Country superstar Luke Combs on songwriting, success and staying competitive

Country superstar Luke Combs on songwriting, success and staying competitive

Five years ago, Luke Combs – who was due to headline this weekend's C2C Festival, prior to its postponement – was an independent artist trying to find his way. In 2020, he is a country music phenomenon.

Not only did Combs’ 2016 debut This One’s For You go triple platinum and become the most streamed country album of 2019, it also tied Shania Twain’s record for the longest reign at No.1 on the Country Albums Chart, spending 50 weeks on top. While its follow-up What You See Is What You Get is only a few months old by comparison, since its November 2019 release it has already hit No.1 on the all-genre US chart and enjoyed the largest streaming week for a country album ever. Combs now has over five billion streams to his name.

For our cover feature we spoke to Combs – plus River House Artists’ Lynn Oliver-Cline who, alongside Chris Kappy, co-manages him; and Randy Goodman, chairman & CEO at Sony Music Nashville – about his remarkable journey so far, including transitioning from life as an independent artist, coping with success and why keeping it real has worked so well for him.

Combs, one of the most successful artists at radio, also weighed in on the inequality of opportunities for female artists on the country airwaves in the US, and what male artists can do to help…

“I’ve got Ashley McBryde out with me right now and I’m a huge fan,” Combs told Music Week. “If I were to bring just female artists out, obviously that would help, but it’s not getting to the root of the issue in my opinion. You have to let the listeners decide. You have to play as much female music as you do male music and give people an opportunity to choose. If a song is not going to perform well at radio, it shouldn’t be because the artist is a woman. It should just be, like, ‘Well, you put that song out and people didn’t like it’. That should be the ultimate thing. And I don’t think those opportunities are at an even par right now for us. I’ll be the first guy to tell you that, that we do get more chances to succeed. For sure.”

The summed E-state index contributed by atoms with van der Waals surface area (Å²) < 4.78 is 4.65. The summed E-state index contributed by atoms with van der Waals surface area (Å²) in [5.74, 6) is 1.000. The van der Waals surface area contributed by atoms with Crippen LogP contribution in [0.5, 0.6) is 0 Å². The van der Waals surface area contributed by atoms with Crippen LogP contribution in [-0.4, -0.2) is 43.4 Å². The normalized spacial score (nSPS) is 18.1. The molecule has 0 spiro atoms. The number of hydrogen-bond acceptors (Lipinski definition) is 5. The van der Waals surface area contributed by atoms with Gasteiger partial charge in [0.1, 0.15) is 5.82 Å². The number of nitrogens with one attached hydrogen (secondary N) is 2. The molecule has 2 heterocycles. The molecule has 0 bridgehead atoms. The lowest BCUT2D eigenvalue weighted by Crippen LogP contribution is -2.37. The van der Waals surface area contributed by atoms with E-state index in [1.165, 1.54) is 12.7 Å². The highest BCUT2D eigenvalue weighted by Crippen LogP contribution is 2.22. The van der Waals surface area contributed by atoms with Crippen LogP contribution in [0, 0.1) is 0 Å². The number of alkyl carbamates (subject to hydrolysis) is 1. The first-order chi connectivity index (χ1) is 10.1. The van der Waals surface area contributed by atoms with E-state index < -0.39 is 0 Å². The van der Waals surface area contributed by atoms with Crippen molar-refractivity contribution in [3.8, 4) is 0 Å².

Here, in an unread extract of our cover feature, the country superstar talks about his songwriting roots and why it's not a bad thing for artists to be competitive... 



Back when you were first trying to get a publishing deal, someone told you that you should just stick to being a songwriter. What was your reaction to that?

“I don't think I was surprised by that, because I hadn't been in town very long at that point. But, I had some friends who had a couple friends who had publishing deals, and had been over there and met with a few different people and you never really get a call back. And then the next time you see that person, it's kind of awkward because you know they didn’t call you back, and they know they didn’t call you back. I wasn't like mad or anything. I didn't know what I was doing. I was just writing songs.”

You noted that because you broke big on your own, you didn’t need to relinquish control to get signed, whereas so many artists have to make compromise at the start…

“I definitely know a lot of people that are like, ‘Man, the label wanted me to sound like this and so I did.’ And then it's sad, because sometimes that's the thing that works and then they're like, ‘Well, here's the stuff that I really want to be putting out’ and then people don't like that because they’re used to the first album that's what the label wanted them to sound like! Sometimes it's the reverse. Sometimes the label try something that doesn't work, they get dropped and they put out an album and somebody else signs them and then that's great. I would hate to be on the other side of that.”

How do you eventually celebrate your first No.1 single?

“I didn't feel the way that I thought I was going to feel about it. You just work so hard. I think a lot of things in the music business can kind of be like that. Because it's not like all of a sudden you wake up one day and your song’s No.1. You've been working at that goal for three or four months, sometimes a year and you’re hoping that your song goes No.1, so it can only be a letdown if it doesn't go No 1. And then when it goes No 1, you're like, ‘Thank God!’ It's like a relief.”

So are you quite competitive when it comes to writing hits?

“Yeah, definitely. I think there's a lot of people who don't want to admit that, maybe that's an image thing. I'm definitely competitive about it. I definitely want to be the best at what I do, whether it's on stage or in the writing room. And I'm not the best at what I do, at least I don't feel like I am. I still feel like I have the capability to grow a lot as a performer, as a songwriter and as a singer. And there are so many things I could do consistently to get better. I think once you get complacent, that's the problem; when you’re going, ‘I’ve got eight No.1s!’. It’s just, like, ‘Who cares?’"

In the latest issue of Music Week, we take an in-depth look at the world of country music. Inside we speak to Ashley McBryde, crunch the numbers behind the surge in country streaming, and find out some songwriting secrets from legendary hitmaker Liz Rose

Subscribers can read the full Luke Combs interview here.



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